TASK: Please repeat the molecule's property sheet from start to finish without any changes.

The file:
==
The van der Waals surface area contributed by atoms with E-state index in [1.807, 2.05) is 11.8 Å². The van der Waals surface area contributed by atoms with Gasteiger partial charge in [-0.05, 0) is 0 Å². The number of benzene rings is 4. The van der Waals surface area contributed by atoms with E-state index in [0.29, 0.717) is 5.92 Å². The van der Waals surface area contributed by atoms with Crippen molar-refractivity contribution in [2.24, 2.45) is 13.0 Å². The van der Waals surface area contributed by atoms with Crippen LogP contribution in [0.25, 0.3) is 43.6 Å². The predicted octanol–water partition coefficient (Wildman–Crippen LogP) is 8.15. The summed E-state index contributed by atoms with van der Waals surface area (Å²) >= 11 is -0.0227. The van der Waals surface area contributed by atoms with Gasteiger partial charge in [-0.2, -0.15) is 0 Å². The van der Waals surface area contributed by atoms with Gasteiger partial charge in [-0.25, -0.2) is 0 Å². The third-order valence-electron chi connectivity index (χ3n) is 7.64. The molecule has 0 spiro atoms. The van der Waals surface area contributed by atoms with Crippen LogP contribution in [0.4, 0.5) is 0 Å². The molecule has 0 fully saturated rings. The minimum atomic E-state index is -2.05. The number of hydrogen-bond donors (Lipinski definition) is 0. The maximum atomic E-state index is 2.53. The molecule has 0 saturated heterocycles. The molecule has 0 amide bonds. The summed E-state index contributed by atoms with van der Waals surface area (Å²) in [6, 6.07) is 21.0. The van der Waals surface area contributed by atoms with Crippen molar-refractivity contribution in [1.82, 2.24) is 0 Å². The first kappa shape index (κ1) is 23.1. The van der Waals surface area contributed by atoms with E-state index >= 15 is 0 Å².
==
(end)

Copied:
The van der Waals surface area contributed by atoms with E-state index in [1.807, 2.05) is 11.8 Å². The van der Waals surface area contributed by atoms with Gasteiger partial charge in [-0.05, 0) is 0 Å². The number of benzene rings is 4. The van der Waals surface area contributed by atoms with E-state index in [0.29, 0.717) is 5.92 Å². The van der Waals surface area contributed by atoms with Crippen molar-refractivity contribution in [2.24, 2.45) is 13.0 Å². The van der Waals surface area contributed by atoms with Crippen LogP contribution in [0.25, 0.3) is 43.6 Å². The predicted octanol–water partition coefficient (Wildman–Crippen LogP) is 8.15. The summed E-state index contributed by atoms with van der Waals surface area (Å²) >= 11 is -0.0227. The van der Waals surface area contributed by atoms with Gasteiger partial charge in [-0.2, -0.15) is 0 Å². The van der Waals surface area contributed by atoms with Gasteiger partial charge in [-0.25, -0.2) is 0 Å². The third-order valence-electron chi connectivity index (χ3n) is 7.64. The molecule has 0 spiro atoms. The van der Waals surface area contributed by atoms with Crippen LogP contribution in [0.4, 0.5) is 0 Å². The molecule has 0 fully saturated rings. The minimum atomic E-state index is -2.05. The number of hydrogen-bond donors (Lipinski definition) is 0. The maximum atomic E-state index is 2.53. The molecule has 0 saturated heterocycles. The molecule has 0 amide bonds. The summed E-state index contributed by atoms with van der Waals surface area (Å²) in [6, 6.07) is 21.0. The van der Waals surface area contributed by atoms with Crippen molar-refractivity contribution in [1.82, 2.24) is 0 Å². The first kappa shape index (κ1) is 23.1. The van der Waals surface area contributed by atoms with E-state index >= 15 is 0 Å².